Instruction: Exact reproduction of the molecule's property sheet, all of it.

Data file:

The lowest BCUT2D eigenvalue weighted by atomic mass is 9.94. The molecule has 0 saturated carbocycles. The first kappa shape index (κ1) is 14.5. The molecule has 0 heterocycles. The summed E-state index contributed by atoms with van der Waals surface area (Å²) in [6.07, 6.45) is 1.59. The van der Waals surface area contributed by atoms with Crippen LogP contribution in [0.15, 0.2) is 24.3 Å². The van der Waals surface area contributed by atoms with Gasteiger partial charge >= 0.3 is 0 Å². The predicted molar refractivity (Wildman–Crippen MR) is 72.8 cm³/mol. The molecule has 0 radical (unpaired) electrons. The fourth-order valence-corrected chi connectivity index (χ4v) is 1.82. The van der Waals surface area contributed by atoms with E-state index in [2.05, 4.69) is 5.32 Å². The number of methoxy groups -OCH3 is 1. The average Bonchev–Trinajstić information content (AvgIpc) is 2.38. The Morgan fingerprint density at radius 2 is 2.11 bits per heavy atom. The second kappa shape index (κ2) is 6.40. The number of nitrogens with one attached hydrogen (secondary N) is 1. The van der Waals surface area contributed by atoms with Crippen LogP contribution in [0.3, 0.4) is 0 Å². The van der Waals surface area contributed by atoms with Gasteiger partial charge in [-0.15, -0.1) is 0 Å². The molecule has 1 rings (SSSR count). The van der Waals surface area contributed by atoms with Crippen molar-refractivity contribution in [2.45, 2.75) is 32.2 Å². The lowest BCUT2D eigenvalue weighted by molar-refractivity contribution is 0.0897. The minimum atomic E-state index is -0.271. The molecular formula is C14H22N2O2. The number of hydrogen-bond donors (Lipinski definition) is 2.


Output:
The lowest BCUT2D eigenvalue weighted by atomic mass is 9.94. The molecule has 0 saturated carbocycles. The first kappa shape index (κ1) is 14.5. The molecule has 0 heterocycles. The summed E-state index contributed by atoms with van der Waals surface area (Å²) in [6.07, 6.45) is 1.59. The van der Waals surface area contributed by atoms with Crippen LogP contribution in [0.15, 0.2) is 24.3 Å². The van der Waals surface area contributed by atoms with Gasteiger partial charge >= 0.3 is 0 Å². The predicted molar refractivity (Wildman–Crippen MR) is 72.8 cm³/mol. The molecule has 0 radical (unpaired) electrons. The fourth-order valence-corrected chi connectivity index (χ4v) is 1.82. The van der Waals surface area contributed by atoms with E-state index in [2.05, 4.69) is 5.32 Å². The number of methoxy groups -OCH3 is 1. The average Bonchev–Trinajstić information content (AvgIpc) is 2.38. The Morgan fingerprint density at radius 2 is 2.11 bits per heavy atom. The second kappa shape index (κ2) is 6.40. The number of nitrogens with one attached hydrogen (secondary N) is 1. The van der Waals surface area contributed by atoms with Crippen LogP contribution in [0.3, 0.4) is 0 Å². The van der Waals surface area contributed by atoms with Gasteiger partial charge in [-0.15, -0.1) is 0 Å². The molecule has 1 rings (SSSR count). The van der Waals surface area contributed by atoms with Crippen molar-refractivity contribution in [2.45, 2.75) is 32.2 Å². The lowest BCUT2D eigenvalue weighted by molar-refractivity contribution is 0.0897. The minimum atomic E-state index is -0.271. The molecular formula is C14H22N2O2. The number of hydrogen-bond donors (Lipinski definition) is 2.